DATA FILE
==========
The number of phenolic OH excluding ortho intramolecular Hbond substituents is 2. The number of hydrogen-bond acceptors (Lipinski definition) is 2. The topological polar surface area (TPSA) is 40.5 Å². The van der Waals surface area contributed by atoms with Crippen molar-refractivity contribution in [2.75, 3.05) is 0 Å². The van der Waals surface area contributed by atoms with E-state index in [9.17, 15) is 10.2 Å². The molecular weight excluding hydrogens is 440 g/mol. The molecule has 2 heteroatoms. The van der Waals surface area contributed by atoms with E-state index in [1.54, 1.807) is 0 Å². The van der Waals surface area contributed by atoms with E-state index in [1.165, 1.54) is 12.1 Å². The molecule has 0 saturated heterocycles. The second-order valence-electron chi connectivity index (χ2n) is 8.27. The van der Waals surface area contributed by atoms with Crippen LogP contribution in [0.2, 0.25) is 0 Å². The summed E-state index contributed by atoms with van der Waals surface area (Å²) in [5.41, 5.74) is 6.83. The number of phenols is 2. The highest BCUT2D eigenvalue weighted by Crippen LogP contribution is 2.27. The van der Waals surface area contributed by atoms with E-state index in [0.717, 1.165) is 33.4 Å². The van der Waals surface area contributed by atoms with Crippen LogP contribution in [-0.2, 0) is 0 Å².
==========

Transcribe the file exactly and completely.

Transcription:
The number of phenolic OH excluding ortho intramolecular Hbond substituents is 2. The number of hydrogen-bond acceptors (Lipinski definition) is 2. The topological polar surface area (TPSA) is 40.5 Å². The van der Waals surface area contributed by atoms with Crippen molar-refractivity contribution in [2.75, 3.05) is 0 Å². The van der Waals surface area contributed by atoms with E-state index in [9.17, 15) is 10.2 Å². The molecular weight excluding hydrogens is 440 g/mol. The molecule has 2 heteroatoms. The van der Waals surface area contributed by atoms with E-state index in [1.54, 1.807) is 0 Å². The van der Waals surface area contributed by atoms with E-state index in [1.165, 1.54) is 12.1 Å². The molecule has 0 saturated heterocycles. The second-order valence-electron chi connectivity index (χ2n) is 8.27. The van der Waals surface area contributed by atoms with Crippen LogP contribution in [0.2, 0.25) is 0 Å². The summed E-state index contributed by atoms with van der Waals surface area (Å²) in [5.41, 5.74) is 6.83. The number of phenols is 2. The highest BCUT2D eigenvalue weighted by Crippen LogP contribution is 2.27. The van der Waals surface area contributed by atoms with E-state index in [0.717, 1.165) is 33.4 Å². The van der Waals surface area contributed by atoms with Crippen LogP contribution in [-0.2, 0) is 0 Å².